MOSCOW, Idaho - Friends and students of former University of Idaho Professor Ernesto Bustamante describe him as brilliant and talented, but they also say he was unstable and violent.
"He was a really great professor, he was brilliant," said Salley Ames, one of Bustamante's research assistants. "But he was a little atypical."
Bustamante suffered from multiple personalities disorder and claimed to have up to six different identities. One of those personalities is 'Ernesto,' the professor who was "smart" and "suave" but often crossed the line. A former student who asked to remain anonymous said 'Ernesto' would jump on tables in class and often cross the line, constantly flirting with female students and using violent scenarios to get his point across.
"He was flirty with the female students and examples he would give about different situations often went over the line in terms of violence," said the student. "For instance... one if his examples he would say he shot a girl and then he would go on."
Another personality was named "E." Bustamante's best friend described this identity as "normal" and "caring."
Bustamante also had younger personalities that included 'Ernie,' a "sweet" and young boy who talked softly and was "worried" and "scared." 'The Baby' is described as "quiet" and "cuddly."
Two other personalities that existed within Bustamante are described as violent. 'The Beast,' was a personality which Bustamante was "angry" and "going to tear you apart." While in his 'Psychopathic Killer' personality, Bustamante would reportedly talk about killing someone.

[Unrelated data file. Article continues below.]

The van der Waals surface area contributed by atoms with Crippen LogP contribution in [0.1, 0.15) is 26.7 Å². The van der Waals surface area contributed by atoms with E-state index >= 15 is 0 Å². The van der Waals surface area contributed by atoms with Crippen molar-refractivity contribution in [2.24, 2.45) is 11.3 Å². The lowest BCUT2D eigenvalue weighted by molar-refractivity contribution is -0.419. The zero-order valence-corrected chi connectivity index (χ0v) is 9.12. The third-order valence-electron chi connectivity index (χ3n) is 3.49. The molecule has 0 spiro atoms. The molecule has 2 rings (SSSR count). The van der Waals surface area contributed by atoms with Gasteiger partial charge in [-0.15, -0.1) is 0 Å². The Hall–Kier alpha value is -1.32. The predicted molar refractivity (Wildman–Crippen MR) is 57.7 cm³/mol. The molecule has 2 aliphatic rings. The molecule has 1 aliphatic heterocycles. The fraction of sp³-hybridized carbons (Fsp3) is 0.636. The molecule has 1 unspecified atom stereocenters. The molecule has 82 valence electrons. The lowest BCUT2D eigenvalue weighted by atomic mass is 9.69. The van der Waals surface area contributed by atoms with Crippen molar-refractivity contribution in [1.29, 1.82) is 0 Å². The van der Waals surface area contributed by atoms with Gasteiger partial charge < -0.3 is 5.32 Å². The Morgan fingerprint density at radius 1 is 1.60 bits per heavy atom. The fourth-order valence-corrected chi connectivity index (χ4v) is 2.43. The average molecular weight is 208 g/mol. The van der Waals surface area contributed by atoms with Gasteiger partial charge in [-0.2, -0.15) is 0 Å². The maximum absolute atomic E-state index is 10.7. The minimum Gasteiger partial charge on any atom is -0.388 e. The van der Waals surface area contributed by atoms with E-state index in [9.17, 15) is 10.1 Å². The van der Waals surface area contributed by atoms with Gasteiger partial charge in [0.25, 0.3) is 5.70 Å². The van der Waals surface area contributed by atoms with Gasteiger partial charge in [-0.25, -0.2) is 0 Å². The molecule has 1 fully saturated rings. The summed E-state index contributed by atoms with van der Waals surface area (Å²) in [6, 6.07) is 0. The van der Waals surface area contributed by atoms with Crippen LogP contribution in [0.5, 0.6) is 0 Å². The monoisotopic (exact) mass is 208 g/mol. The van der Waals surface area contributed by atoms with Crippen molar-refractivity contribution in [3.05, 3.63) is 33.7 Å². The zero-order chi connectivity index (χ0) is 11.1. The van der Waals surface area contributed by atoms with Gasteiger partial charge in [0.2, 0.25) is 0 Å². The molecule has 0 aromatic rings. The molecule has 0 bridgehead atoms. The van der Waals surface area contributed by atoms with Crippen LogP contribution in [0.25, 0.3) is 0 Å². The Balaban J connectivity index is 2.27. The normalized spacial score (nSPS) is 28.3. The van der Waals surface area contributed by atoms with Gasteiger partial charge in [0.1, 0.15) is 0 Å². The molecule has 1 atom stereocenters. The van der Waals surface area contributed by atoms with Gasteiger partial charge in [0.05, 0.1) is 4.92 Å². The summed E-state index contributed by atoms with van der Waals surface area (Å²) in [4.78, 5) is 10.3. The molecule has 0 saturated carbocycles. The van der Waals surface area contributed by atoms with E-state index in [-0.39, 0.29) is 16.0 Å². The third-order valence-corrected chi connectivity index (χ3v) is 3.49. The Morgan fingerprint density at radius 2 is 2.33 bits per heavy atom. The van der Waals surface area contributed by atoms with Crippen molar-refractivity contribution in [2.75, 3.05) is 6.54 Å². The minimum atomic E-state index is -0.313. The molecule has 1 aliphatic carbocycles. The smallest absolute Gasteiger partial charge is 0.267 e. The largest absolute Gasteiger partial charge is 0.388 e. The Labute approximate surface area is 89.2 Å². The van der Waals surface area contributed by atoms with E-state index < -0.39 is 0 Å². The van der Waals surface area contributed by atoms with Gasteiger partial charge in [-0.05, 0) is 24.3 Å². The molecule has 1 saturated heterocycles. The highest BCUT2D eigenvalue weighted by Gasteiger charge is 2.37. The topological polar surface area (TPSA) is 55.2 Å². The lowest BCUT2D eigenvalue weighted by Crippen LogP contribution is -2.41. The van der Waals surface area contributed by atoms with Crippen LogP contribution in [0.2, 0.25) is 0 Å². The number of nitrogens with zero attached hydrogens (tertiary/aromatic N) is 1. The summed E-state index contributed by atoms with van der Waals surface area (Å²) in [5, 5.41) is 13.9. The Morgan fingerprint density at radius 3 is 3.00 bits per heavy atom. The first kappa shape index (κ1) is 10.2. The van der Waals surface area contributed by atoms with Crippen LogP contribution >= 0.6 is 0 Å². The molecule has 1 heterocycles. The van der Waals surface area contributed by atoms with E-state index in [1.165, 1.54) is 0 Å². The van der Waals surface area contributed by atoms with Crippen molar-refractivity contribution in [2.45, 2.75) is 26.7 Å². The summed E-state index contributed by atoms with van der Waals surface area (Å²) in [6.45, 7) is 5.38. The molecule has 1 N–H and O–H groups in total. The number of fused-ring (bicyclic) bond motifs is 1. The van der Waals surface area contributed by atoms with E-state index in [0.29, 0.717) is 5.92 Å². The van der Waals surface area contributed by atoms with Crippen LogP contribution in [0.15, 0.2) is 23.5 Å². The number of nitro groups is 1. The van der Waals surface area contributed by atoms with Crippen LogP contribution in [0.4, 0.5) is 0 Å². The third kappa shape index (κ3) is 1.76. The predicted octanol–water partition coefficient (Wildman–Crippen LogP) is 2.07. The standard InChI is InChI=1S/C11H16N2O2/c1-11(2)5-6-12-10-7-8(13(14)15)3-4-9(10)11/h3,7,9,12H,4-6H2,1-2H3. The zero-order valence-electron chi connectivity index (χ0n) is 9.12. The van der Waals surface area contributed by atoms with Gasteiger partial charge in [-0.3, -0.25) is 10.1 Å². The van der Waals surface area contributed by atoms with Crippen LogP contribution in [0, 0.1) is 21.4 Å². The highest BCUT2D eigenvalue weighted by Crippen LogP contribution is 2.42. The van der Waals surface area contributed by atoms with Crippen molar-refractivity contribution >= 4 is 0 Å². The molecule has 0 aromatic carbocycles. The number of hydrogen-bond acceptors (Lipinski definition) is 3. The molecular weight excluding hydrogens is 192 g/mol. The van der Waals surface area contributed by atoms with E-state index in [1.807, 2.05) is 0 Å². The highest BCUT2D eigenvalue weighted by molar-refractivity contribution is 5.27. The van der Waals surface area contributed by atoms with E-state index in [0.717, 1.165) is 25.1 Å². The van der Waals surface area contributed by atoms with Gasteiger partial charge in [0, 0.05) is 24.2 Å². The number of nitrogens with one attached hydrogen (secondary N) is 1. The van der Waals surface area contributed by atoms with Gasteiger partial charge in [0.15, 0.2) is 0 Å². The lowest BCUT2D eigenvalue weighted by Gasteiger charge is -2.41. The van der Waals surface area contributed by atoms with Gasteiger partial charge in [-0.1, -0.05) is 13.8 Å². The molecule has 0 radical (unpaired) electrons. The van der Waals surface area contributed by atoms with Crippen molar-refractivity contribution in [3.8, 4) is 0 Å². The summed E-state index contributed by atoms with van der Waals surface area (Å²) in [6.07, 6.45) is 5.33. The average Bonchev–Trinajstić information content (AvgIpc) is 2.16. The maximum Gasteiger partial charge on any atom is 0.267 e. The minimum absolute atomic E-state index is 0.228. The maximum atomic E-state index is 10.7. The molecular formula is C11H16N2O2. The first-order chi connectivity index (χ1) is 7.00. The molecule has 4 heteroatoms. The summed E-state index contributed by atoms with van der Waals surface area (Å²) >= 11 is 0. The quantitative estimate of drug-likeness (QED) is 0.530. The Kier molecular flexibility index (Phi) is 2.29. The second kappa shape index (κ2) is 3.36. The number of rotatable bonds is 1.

According to police reports Bustamante threatened to kill one of his girlfriends "Beka" who was also a University of Idaho student. The former professor also allegedly threatened graduate student Katy Benoit several times with a gun before he shot and killed her in August.
Bustamante had prescriptions to treat psychiatric conditions, including depression, anxiety and bipolar disorder, but mental health experts say personality disorders can't be treated with medication. Patients need to undergo integration therapy, which aims to help patients accept all of their different personalities as one.
According to a student who asked to remain anonymous, Bustamante refused to undergo treatment. "He thought it was akin to murdering one of his individual, unique personalities," said the student.
In an employee application obtained buy KHQ from the University of Central Florida, Bustamante did not disclose any mental health issues, even when one of the questions specifically asked if he suffered from "psychoneurotic, emotional, or nervous disorder."
Personnel records from The University of Idaho are protected by state privacy laws, but it's likely that Bustamante was not even questioned about his mental health when he applied for a job with the school, because Idaho law prohibits questions about mental health. Those types of inquiries are considered discrimination.
This story was filed by KHQ Local News Reporter Gaby Fleischman